Last week it was announced that the annual per capita death-rate in Scotland related to illicit drugs went through the 1,000 mark, giving Scotland the unenviable top position in not just the UK, not just the EU, but almost everywhere in what is called “the western world”. The full precise causes of this are unclear, but a significant contribution to the figures are deaths of people from what is now known in official parlance as “the Trainspotting generation”.
These people didn’t die from something they took the day or the week before death. They are now into their fifties and sixties, and they died from accumulated health problems which began in their drug-taking habits in the 1980s.
Naturally enough, the figures became a national news item. Now, it’s not for me to turn down any opportunity for exposure when I have a book to sell. Sky News must have googled Trainspotting, they came up with my name, and contacted me through my publisher. So I agreed to do a live interview with them during the evening. It went fine. I fed them a few questions they could ask me about, and they more or less stuck to them. They were historical – President Nixon’s declaration of the “War on Drugs” in 1971 and the closure of the medical supplies shop in Edinburgh in 1982 where a lot of injectors were buying their equipment. This certainly accelerated to collision between intra-venous drug abuse and the arrival of HIV. Both strategic moments when the authorities should have asked what had changed and tried to get a grip on the situation, rather than go for simple prohibition.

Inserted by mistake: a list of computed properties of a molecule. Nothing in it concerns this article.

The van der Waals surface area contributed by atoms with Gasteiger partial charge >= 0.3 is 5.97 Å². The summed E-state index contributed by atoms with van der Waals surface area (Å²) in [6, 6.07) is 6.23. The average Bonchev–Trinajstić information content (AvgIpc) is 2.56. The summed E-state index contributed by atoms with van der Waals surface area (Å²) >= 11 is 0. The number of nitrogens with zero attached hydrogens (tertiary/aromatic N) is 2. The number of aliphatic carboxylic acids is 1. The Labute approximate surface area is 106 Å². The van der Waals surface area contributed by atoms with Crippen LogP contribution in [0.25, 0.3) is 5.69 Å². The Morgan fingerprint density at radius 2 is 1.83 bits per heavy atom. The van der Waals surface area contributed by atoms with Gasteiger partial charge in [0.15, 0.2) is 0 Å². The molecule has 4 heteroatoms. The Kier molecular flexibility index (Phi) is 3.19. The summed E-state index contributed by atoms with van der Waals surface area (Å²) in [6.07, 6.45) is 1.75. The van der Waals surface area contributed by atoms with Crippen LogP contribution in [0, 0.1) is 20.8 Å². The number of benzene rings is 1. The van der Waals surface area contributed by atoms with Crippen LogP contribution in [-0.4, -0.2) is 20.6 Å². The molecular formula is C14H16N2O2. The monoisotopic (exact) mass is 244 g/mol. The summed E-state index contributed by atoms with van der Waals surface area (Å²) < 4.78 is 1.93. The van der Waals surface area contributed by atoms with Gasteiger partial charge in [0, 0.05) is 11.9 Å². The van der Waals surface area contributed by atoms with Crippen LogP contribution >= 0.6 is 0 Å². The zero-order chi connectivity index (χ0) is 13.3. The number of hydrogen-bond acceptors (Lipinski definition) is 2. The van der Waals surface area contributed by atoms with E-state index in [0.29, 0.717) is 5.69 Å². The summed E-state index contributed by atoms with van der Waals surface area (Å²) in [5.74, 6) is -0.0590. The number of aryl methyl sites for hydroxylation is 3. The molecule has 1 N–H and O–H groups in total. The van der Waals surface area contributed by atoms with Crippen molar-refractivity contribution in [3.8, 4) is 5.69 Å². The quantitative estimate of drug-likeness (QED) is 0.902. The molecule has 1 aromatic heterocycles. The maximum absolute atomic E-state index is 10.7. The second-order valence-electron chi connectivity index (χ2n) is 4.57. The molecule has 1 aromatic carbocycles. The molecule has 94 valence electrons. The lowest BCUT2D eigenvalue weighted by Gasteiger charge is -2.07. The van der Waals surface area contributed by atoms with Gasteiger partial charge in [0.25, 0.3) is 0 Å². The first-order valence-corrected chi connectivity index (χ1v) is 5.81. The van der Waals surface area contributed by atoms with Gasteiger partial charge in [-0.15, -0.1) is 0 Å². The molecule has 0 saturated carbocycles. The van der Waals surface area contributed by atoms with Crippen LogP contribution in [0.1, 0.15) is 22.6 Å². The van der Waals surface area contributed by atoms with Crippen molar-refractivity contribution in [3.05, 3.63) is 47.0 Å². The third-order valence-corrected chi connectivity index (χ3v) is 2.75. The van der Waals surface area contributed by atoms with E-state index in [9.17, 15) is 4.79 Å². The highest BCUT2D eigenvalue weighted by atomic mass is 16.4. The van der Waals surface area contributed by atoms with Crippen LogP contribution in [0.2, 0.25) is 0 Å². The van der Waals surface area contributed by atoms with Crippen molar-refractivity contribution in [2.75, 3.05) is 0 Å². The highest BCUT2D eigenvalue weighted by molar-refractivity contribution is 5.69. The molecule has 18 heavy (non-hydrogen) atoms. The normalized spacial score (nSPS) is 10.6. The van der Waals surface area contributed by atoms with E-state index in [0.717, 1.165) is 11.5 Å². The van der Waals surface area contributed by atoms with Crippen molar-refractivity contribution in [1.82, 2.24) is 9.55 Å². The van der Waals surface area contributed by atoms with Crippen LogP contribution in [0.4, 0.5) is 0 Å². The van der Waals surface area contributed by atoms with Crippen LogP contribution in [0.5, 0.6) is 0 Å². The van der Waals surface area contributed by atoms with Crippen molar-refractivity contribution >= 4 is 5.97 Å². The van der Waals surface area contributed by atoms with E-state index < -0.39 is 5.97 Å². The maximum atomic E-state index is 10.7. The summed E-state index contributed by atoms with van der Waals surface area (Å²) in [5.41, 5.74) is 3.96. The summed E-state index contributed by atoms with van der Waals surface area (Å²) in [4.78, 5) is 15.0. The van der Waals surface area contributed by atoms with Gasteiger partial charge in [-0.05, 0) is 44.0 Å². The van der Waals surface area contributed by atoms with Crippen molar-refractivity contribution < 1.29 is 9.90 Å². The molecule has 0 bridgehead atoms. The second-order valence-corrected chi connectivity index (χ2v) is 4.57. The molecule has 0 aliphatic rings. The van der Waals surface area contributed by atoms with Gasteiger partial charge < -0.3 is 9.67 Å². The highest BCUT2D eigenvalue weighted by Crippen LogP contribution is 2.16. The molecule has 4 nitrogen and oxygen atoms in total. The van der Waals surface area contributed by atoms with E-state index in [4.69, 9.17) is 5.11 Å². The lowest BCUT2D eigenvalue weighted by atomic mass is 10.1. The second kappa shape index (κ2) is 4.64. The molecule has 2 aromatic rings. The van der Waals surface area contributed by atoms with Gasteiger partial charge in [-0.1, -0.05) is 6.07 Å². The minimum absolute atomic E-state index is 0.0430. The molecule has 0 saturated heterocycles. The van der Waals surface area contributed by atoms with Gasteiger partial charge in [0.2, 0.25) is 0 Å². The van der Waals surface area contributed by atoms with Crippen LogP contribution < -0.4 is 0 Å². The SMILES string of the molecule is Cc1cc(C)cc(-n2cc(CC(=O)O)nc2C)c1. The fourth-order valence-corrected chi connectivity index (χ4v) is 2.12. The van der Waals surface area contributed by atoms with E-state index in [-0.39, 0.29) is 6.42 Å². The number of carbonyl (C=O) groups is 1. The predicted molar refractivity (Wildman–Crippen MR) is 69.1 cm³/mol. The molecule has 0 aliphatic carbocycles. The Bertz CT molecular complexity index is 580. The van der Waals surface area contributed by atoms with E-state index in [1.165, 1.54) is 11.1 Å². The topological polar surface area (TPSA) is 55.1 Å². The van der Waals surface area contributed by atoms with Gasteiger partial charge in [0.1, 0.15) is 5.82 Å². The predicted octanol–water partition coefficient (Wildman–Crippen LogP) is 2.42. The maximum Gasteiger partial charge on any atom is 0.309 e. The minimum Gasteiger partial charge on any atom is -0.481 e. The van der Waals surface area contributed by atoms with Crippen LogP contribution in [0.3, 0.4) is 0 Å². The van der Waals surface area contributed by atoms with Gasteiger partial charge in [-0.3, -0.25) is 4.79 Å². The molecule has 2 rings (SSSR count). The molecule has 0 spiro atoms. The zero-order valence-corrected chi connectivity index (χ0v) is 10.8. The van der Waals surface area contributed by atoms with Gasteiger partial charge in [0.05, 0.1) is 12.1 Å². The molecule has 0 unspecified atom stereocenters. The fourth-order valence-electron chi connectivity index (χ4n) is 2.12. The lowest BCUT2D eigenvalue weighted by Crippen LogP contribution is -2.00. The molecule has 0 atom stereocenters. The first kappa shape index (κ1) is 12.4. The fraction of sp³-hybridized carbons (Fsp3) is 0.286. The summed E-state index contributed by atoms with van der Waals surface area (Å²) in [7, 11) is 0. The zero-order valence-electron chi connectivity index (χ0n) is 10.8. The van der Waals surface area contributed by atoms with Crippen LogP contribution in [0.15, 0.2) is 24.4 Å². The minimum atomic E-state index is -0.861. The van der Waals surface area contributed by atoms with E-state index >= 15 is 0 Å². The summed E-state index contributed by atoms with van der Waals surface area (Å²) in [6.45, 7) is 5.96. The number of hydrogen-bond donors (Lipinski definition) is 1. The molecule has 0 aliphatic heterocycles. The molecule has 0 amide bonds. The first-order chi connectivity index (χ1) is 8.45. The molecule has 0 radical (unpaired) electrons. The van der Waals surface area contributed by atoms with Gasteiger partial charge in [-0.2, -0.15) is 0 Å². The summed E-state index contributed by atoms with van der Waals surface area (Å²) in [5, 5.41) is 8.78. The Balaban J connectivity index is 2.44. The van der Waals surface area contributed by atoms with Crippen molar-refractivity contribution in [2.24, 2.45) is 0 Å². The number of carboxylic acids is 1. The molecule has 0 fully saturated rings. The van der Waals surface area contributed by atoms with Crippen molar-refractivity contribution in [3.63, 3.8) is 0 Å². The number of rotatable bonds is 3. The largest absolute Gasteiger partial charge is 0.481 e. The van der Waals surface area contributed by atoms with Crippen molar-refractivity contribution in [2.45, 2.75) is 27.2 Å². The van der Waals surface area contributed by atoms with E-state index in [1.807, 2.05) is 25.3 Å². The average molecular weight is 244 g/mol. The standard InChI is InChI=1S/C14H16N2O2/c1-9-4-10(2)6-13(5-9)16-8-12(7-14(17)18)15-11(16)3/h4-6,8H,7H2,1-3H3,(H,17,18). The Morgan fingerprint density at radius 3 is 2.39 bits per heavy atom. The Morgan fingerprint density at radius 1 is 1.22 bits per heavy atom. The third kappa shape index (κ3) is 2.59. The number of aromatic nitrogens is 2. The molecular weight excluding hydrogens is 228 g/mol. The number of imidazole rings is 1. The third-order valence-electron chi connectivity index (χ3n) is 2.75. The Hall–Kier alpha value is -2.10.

I go into this a little in my book. But for me, the drug scene is, relatively, a side-issue. Of course I know about it – nothing significant about the present scene – because it is part of the background to Welsh’s book Trainspotting. They could certainly have found someone with more knowledge of the drug scene than me. My speciality is the 1990s cultural phenomenon known as Trainspotting. My brother says it was cheap and careless journalism, and I can’t quarrel. But, like I say, who am I to turn down an opportunity to get on the telly?
Meantime, come and join a discussion with me and two other Edinburgh authors at Blackwell’s bookshop tomorrow evening, 1st August at 1800. Or come on one of my tours. Look for the Choose Life Choose Leith tour in the Fringe programme. Or come to discuss with me and Alistair Findlay, a recovering social worker, on the issue of “Moving on from the Trainspotting generation”, 1345 on 20 August. Go onto the Luath Press website Scotlandsfest events page.